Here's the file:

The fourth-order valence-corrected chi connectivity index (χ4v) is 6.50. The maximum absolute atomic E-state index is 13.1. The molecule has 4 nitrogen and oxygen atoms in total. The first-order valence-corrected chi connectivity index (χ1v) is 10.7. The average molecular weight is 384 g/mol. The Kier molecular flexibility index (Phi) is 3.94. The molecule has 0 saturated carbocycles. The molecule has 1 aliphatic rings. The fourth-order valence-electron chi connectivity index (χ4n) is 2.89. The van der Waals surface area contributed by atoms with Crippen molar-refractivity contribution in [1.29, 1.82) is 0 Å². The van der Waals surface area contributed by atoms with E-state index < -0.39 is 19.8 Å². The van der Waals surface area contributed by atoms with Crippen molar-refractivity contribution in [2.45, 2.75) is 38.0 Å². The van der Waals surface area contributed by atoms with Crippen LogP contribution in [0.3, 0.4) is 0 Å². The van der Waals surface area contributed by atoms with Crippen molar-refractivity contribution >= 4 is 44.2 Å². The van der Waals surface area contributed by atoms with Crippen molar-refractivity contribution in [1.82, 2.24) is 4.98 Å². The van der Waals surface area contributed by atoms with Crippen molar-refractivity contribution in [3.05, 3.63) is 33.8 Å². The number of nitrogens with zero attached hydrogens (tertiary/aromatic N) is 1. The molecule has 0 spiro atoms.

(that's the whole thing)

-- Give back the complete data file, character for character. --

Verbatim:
The fourth-order valence-corrected chi connectivity index (χ4v) is 6.50. The maximum absolute atomic E-state index is 13.1. The molecule has 4 nitrogen and oxygen atoms in total. The first-order valence-corrected chi connectivity index (χ1v) is 10.7. The average molecular weight is 384 g/mol. The Kier molecular flexibility index (Phi) is 3.94. The molecule has 0 saturated carbocycles. The molecule has 1 aliphatic rings. The fourth-order valence-electron chi connectivity index (χ4n) is 2.89. The van der Waals surface area contributed by atoms with Crippen molar-refractivity contribution in [1.29, 1.82) is 0 Å². The van der Waals surface area contributed by atoms with E-state index < -0.39 is 19.8 Å². The van der Waals surface area contributed by atoms with Crippen molar-refractivity contribution in [2.45, 2.75) is 38.0 Å². The van der Waals surface area contributed by atoms with Crippen LogP contribution in [0.3, 0.4) is 0 Å². The van der Waals surface area contributed by atoms with Crippen molar-refractivity contribution >= 4 is 44.2 Å². The van der Waals surface area contributed by atoms with Crippen molar-refractivity contribution in [1.82, 2.24) is 4.98 Å². The van der Waals surface area contributed by atoms with Crippen molar-refractivity contribution in [3.05, 3.63) is 33.8 Å². The number of nitrogens with zero attached hydrogens (tertiary/aromatic N) is 1. The molecule has 0 spiro atoms.